Being able to study the dual BA Architecture and Landscape course at the University of Sheffield has allowed graduate Hannah Smart to succeed in Urban Design.
How has your degree experience helped you in your career?
Many Architects, Landscape Architects and Urban Designers can understand the ‘positive spaces between the buildings’ or the ‘buildings themselves’. There are very few of us who understand what it means to be versed in both and in the wider context - the city, the metropolis, the town, the village, the street, the rural context, the individual house. This is unique only to dual architecture and landscape students and provides us with a professionalism and design flair that makes us able to be the true ‘place-makers’ of the future.
I can’t emphasise enough how studying the dual architecture and landscape course has helped me and furthered my own career. I am always delighted when I am asked to help out with teaching the next generations of successful students who I know have many career paths and choices ahead of them.
The dual course seamlessly integrates and delivers all of the key lessons and learning that span the realm of Architecture and Landscape Architecture and come together to give a real understanding and grounding in Urban Design, that cannot be beaten by any other university experience – I wouldn’t swap my training for the world!
Urban Design Associate at West Waddy ADP, Independent Urban Design and Landscape Consultant
Where did life take you after graduation?
Following my degree I went to work in an architectural practice, Maurice Phillips Partnership. I was very lucky to be given my first job – a masterplan for 100 mansions and an Equestrian School and Hotel in Dublin. This is not the kind of immediate exposure that one would expect a Part 1 to have however the office felt that the combination of my experience in both Architecture and Landscape Architecture went hand in hand with the ethos of the masterplan and its connection with the rural landscape.
After completing my Diploma in Architecture I applied for a position at Terry Farrell and Partners and to my surprise was offered the job over many other applicants. What set me apart from others was that I demonstrated a multidisciplinary approach and that my experience in Architecture as well as Landscape Architecture encompassed the ethos and mind-set of the practice.
I was immediately swayed across to the Urban Design team and soon realised that Urban Design was my natural career path and that it seamlessly integrated everything that I had learn whilst studying on the dual course at The University of Sheffield.
I was fortunate to have worked on some fantastic projects alongside Sir Terry and the team including, the regeneration of Battersea Power Station as a public park, a vision for the revitalisation of Holborn from Tottenham Court Road to Chancery Lane and, most notably, a landscape led masterplan for Earls Court.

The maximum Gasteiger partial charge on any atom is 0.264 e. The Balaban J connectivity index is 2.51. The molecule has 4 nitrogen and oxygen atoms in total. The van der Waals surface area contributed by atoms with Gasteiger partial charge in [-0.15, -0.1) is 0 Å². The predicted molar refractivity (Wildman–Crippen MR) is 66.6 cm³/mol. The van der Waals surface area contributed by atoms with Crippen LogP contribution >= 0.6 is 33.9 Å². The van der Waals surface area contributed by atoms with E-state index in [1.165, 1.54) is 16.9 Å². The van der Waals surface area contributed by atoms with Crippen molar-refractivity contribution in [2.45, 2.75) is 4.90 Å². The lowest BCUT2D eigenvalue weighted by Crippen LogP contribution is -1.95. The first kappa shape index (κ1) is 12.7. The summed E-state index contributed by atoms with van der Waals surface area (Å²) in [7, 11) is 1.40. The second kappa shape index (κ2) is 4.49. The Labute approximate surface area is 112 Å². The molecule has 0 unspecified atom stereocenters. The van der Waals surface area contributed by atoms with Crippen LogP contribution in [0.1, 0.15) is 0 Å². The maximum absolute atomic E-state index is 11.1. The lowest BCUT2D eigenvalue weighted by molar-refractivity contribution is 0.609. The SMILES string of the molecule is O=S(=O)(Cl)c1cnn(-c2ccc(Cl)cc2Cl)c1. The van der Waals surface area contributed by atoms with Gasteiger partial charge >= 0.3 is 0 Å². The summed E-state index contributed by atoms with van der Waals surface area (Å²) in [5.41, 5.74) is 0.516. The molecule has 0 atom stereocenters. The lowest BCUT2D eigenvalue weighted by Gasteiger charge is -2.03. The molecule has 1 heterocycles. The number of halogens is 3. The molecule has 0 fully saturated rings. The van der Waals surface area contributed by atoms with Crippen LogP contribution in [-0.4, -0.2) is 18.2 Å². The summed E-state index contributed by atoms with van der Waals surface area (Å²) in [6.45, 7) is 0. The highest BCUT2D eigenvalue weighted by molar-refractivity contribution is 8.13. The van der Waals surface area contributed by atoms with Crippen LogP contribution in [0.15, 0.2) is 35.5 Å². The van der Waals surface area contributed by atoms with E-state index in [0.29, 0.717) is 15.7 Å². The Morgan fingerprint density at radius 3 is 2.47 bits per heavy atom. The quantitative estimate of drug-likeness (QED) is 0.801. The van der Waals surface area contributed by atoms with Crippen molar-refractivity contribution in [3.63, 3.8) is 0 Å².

The theme that runs through all of these projects is that I was able to offer a landscape led approach to masterplanning whilst also understanding architecture - which was unique because of my dual training.
What is your current job like?
Having learnt from Sir Terry the application of my training at degree level, I left Farrells to set up my own Urban Design Consultancy. I was then tempted away from Consultancy to become the Urban Design Associate and to kick start a new Urban Design team at West Waddy ADP, a practice that sees the value of a multidisciplinary approach. We integrate Architecture, Landscape Architecture, Planning and Urban Design under one roof, not only allowing us to offer a complete service to our clients but also to work collaboratively between these disciplines as we believe that this is where the real value is added.
Why are dual architecture and landscape graduates employable?
The integration of landscape has become a key driver in development both in the city and in a more rural context. Developers who were once shy of putting money into landscape and public realm and preferred to spend money on the buildings alone, are now realising not only the importance of ‘Placemaking’ and creating places that people want to live in, but also the value in investing in public spaces, open spaces, and green spaces.
With the need for housing in the UK growing exponentially and the lack of 5 year housing land supply throughout the country, professionals with skills that can cross the boundaries of disciplines and people who can think outside of the red line, are very much in demand. This makes dual students extremely employable, now in this development climate even more than in the past.
Within the last few years, I have employed three dual students and when I am looking to build up my design teams, they are my first port of call and always will be. The reason – they all ‘just get it’. They inherently ‘get’ Urban Design, they know Architecture and they know Landscape Architecture. This makes my life as a manager a lot easier, I know I’m getting the best and that the students are helping me to provide a first class service to my clients.